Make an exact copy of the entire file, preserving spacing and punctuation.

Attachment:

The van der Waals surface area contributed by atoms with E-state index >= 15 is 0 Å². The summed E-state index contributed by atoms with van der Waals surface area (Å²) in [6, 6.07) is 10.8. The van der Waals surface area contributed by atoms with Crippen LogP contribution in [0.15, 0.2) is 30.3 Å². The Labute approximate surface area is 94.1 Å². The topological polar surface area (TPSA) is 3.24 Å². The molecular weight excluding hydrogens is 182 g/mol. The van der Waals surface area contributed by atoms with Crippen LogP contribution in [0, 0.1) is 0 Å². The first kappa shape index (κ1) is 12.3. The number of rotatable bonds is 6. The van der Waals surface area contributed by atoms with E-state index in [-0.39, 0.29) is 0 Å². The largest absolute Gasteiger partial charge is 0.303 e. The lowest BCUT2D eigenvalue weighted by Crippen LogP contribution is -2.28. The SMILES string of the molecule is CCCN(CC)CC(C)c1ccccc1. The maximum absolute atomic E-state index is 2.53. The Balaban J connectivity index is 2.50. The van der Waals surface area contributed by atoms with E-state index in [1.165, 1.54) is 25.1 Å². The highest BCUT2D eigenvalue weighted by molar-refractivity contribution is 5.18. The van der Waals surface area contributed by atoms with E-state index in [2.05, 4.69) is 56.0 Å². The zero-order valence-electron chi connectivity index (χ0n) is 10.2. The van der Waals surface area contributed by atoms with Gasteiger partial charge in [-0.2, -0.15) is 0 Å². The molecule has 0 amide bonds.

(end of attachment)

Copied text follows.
The van der Waals surface area contributed by atoms with E-state index >= 15 is 0 Å². The summed E-state index contributed by atoms with van der Waals surface area (Å²) in [6, 6.07) is 10.8. The van der Waals surface area contributed by atoms with Crippen LogP contribution in [0.15, 0.2) is 30.3 Å². The Labute approximate surface area is 94.1 Å². The topological polar surface area (TPSA) is 3.24 Å². The molecular weight excluding hydrogens is 182 g/mol. The van der Waals surface area contributed by atoms with Crippen LogP contribution in [0, 0.1) is 0 Å². The first kappa shape index (κ1) is 12.3. The number of rotatable bonds is 6. The van der Waals surface area contributed by atoms with E-state index in [-0.39, 0.29) is 0 Å². The largest absolute Gasteiger partial charge is 0.303 e. The lowest BCUT2D eigenvalue weighted by Crippen LogP contribution is -2.28. The SMILES string of the molecule is CCCN(CC)CC(C)c1ccccc1. The maximum absolute atomic E-state index is 2.53. The Balaban J connectivity index is 2.50. The van der Waals surface area contributed by atoms with E-state index in [1.165, 1.54) is 25.1 Å². The highest BCUT2D eigenvalue weighted by molar-refractivity contribution is 5.18. The van der Waals surface area contributed by atoms with E-state index in [2.05, 4.69) is 56.0 Å². The zero-order valence-electron chi connectivity index (χ0n) is 10.2. The van der Waals surface area contributed by atoms with Gasteiger partial charge in [-0.2, -0.15) is 0 Å². The molecule has 0 amide bonds.